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When does insurance pay damages in a car wreck case? Can they get out of paying by filing a separate lawsuit?
An insured gets into a car wreck, it is their fault, and the other, injured, driver gets a verdict against the insured. Next, the insured’s insurance company pays the verdict, right?
Hopefully – it is not always that simple, though. Some auto accident cases involve two phases of litigation. First, who was at fault and how much are the damages? Once that is determined, the next question is, who will pay the damages?
Although, in many cases, the insurance company is on the hook to pay the verdict or settlement up their policy limits, they will do everything they can to get out of paying or to pay the least amount possible.
Consider Trustgard Ins. Co. v. Collins, decided by the Fourth Circuit Court of Appeals last month, where an insurance company went to the federal court and asked for a declaratory judgment that they did not have to pay – while the auto accident case was still pending in the state court and before liability had even been determined…
In the Trustgard case, the driver and her passenger were injured after rear-ending a car trailer that was being pulled behind a tow truck. They filed suit against the driver of the tow truck, the owner of the truck, two passengers in the truck, and Michael Brown because the tow truck displayed Brown’s Interstate Commerce Commission number.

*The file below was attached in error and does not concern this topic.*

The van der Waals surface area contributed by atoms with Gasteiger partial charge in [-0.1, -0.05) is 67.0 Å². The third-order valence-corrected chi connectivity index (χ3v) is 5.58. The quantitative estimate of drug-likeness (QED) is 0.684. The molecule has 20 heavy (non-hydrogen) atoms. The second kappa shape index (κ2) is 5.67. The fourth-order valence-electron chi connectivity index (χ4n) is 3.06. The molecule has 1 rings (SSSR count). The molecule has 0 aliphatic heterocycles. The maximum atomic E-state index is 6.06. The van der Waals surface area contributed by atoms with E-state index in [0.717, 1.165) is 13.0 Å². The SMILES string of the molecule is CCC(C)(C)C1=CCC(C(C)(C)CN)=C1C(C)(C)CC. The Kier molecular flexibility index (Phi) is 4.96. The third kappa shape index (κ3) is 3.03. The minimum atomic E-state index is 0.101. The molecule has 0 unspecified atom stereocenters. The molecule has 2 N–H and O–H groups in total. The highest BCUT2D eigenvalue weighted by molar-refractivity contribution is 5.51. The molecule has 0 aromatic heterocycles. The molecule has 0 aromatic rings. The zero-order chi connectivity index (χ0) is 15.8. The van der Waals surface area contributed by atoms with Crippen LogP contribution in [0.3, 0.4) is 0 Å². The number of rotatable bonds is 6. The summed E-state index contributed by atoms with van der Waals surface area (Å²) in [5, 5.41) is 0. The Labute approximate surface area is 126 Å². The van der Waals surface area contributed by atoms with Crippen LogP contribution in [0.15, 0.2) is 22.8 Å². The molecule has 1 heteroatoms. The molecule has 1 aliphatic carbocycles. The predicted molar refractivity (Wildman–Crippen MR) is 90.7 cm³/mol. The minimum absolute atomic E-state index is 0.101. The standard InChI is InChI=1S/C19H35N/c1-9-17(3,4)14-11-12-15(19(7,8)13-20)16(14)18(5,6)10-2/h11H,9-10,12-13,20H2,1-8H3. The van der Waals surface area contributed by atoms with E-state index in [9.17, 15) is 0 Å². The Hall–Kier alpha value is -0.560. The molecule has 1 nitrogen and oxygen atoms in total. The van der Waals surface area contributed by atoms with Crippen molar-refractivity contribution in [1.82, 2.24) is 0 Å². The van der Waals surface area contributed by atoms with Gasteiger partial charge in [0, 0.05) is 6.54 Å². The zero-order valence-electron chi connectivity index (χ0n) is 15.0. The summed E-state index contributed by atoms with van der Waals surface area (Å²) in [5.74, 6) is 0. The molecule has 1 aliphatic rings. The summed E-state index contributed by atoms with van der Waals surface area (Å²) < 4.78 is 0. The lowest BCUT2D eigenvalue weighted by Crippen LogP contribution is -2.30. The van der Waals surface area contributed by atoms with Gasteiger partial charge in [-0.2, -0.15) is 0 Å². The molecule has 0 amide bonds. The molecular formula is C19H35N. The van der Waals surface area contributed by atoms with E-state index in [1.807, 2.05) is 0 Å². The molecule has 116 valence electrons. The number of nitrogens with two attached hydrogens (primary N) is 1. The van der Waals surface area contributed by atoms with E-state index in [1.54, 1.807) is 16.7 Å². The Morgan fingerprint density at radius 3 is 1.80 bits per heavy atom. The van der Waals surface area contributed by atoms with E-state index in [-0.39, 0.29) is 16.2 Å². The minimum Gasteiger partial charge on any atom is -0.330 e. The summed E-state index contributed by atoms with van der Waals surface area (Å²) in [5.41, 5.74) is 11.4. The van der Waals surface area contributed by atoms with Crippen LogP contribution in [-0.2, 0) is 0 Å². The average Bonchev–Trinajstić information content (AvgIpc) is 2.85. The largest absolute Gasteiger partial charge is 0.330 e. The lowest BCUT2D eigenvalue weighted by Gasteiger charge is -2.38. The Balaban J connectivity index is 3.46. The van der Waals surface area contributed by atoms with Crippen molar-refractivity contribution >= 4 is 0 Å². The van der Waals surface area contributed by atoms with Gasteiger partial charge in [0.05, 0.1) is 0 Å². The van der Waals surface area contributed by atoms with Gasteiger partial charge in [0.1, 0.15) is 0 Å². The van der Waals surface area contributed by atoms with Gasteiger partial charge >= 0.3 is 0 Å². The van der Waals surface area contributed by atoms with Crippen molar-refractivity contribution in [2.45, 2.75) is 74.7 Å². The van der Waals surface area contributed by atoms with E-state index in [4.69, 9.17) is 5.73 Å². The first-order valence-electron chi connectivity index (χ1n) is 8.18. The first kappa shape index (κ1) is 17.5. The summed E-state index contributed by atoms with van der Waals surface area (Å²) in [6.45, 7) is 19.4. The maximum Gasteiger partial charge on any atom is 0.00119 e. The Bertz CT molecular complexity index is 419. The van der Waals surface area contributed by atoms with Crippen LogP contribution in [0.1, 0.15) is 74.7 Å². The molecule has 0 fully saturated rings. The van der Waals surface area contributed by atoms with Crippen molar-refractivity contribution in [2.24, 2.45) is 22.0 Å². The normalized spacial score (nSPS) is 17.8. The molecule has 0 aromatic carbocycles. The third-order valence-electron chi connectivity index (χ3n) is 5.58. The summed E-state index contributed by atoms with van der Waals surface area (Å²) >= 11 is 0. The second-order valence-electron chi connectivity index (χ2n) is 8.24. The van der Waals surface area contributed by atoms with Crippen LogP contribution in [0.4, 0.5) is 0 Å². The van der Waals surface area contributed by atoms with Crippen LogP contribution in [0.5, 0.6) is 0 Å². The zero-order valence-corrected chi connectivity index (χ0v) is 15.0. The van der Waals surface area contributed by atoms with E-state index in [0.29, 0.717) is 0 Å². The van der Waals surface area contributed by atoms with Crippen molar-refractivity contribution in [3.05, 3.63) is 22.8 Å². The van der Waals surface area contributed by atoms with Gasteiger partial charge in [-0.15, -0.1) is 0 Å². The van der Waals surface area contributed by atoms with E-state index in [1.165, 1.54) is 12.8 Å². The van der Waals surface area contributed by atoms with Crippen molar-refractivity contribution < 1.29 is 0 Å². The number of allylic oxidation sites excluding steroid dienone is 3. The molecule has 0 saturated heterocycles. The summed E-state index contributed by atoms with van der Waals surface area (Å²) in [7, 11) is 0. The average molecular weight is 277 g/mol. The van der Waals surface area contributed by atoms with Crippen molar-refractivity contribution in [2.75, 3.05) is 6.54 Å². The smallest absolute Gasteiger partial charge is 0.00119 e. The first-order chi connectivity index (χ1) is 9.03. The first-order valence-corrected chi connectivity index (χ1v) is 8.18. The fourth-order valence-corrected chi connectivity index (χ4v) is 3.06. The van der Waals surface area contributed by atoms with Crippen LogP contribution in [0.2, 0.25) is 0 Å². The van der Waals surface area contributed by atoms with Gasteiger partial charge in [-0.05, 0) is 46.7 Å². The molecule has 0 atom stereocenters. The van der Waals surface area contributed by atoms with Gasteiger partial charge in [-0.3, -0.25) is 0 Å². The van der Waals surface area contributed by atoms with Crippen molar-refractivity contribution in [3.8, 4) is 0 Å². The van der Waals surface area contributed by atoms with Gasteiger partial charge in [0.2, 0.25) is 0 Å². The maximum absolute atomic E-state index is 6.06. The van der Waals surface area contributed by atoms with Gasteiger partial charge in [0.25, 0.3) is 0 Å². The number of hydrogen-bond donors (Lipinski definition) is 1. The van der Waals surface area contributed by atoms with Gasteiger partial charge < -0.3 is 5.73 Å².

Part of the plaintiffs’ claims is that Brown is liable for the accident under various legal theories. Brown’s insurance policy, through Trustgard, includes a surety agreement that obligates Trustgard to pay up to $1,000,000 for “any final judgment recovered against the insured for public liability resulting from negligence in the operation, maintenance or use of motor vehicles.”
Although the car wreck case is pending in SC state court, Trustgard filed a separate lawsuit in federal district court asking the court to determine that Brown is not liable for the accident and, if he is, that Trustgard is not obligated to pay…
The federal district court agreed with the insurance company, finding that Brown was not liable and Trustgard was not on the hook – the Fourth Circuit disagreed, however.
Why would Trustgard file a separate lawsuit, asking a federal court to decide issues (like Brown’s liability) that are already pending in a SC state court?